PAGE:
Magazine article New Zealand Management , Vol. 51, No. 10
While some are 'climbing on the bandwagon' of the governance education boom, there is plenty of substance in the new offerings. Massey University's new Centre for Corporate and Institutional Governance (CCIG) in particular is a real commitment to advancing governance practice in New Zealand.
According to the centre's director Professor Martin Devlin, dysfunctional boards resulting in ongoing corporate and organisation failures--many of which are not made public--are evidence of the need for governance education. And little attention is paid to governance--as distinct from management skills, in traditional executive education.
MASSEY TAKING A LEADERSHIP ROLE
Massey is responding to this need with the establishment of the CCIG. Devlin says the aim is to be a central focal point for studies, research and training in governance and to provide a New Zealand model of governance.
"There is no other organisation, other than the Institute of Directors (IOD), where this is the sole focus of people's attention. The IOD is a professional body but research is not their area of expertise." The IOD is however working with Massey on the enterprise through a Memorandum of Understanding.
Devlin says that 'inclusivity' is a prime principle of the centre and joint research between institutions will be encouraged. All New Zealand universities were officially invited to participate in the centre. "There was interest from Otago and we have researchers from Victoria [University of Wellington] involved."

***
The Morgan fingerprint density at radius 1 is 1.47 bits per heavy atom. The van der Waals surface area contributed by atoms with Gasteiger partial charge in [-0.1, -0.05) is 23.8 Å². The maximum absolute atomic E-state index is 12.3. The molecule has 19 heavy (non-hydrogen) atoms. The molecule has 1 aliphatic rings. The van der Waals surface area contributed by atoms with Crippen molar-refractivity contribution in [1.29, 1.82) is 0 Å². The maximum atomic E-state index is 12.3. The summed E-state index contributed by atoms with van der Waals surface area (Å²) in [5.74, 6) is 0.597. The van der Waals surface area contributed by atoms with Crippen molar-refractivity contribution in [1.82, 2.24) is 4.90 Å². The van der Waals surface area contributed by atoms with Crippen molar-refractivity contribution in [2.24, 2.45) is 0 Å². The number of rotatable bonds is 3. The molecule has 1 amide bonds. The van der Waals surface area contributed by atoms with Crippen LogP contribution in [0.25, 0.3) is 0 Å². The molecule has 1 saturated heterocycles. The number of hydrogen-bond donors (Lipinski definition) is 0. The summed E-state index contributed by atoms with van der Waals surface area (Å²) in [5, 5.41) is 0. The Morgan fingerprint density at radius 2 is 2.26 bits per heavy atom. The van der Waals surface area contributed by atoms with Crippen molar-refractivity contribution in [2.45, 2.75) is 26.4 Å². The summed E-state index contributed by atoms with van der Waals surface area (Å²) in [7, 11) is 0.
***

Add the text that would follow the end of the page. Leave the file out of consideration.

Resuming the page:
Massey is targeting a 'national market' with its governance programme and will have an 'Outreach' extramural option.
Devlin says there is demand for corporate governance education from all three sectors: business; the public sector (including hospitals and all state funded institutions); and the voluntary sector.
And the greatest need is where there are representational boards (members appointed by representation of shareholders) and where no board experience is required by new members. "Hospital boards are a good example--they're a mix of elected and appointed members.
"Political and representational boards are a recipe for dysfunction," says Devlin. "There's a need to get effective boards."
The key learning objective of the centre is to increase effective governance in all three sectors.
Another driver of the developments in corporate governance education is the whole area of compliance. "Compliance is an issue for boards internationally with some industries becoming regulated to extremes." Devlin cites the electricity industry where reforms have imposed "hundreds of thousands of dollars" in compliance costs annually. "Legislative and industry restructuring have meant more time and focus on compliance and less on strategic and entrepreneurial."
He says that with the tendency of legislators to promote more complex compliance legislation, the CCIG will take on a lobbying role, advancing the case for less legislation.
Demand for better perfomance from boards has also come from shareholders. Shareholder advocate and chairman of the New Zealand Shareholders' Association, Bruce Sheppard, is on the CCIG advisory board.
Devlin says the centre is still working on its research programme which will include the evolution of governance needs in SMEs and Maori governance. Other possible research areas are: the role of governance; strategic outputs; director selection; board structure and processes; quality of governance; corporate failures; shareholder relationships; board performance; director wisdom; quality of information in governance; measuring good governance; role of the chair; and the New Zealand model.
The centre will satisfy demand from directors seeking some formalisation of their skills and experience. Devlin notes that the New Zealand stock exchange (NZX) has flagged the need for certification of directors (of public companies) as has the Crown Company Monitoring Advisory Unit (CCMAU). …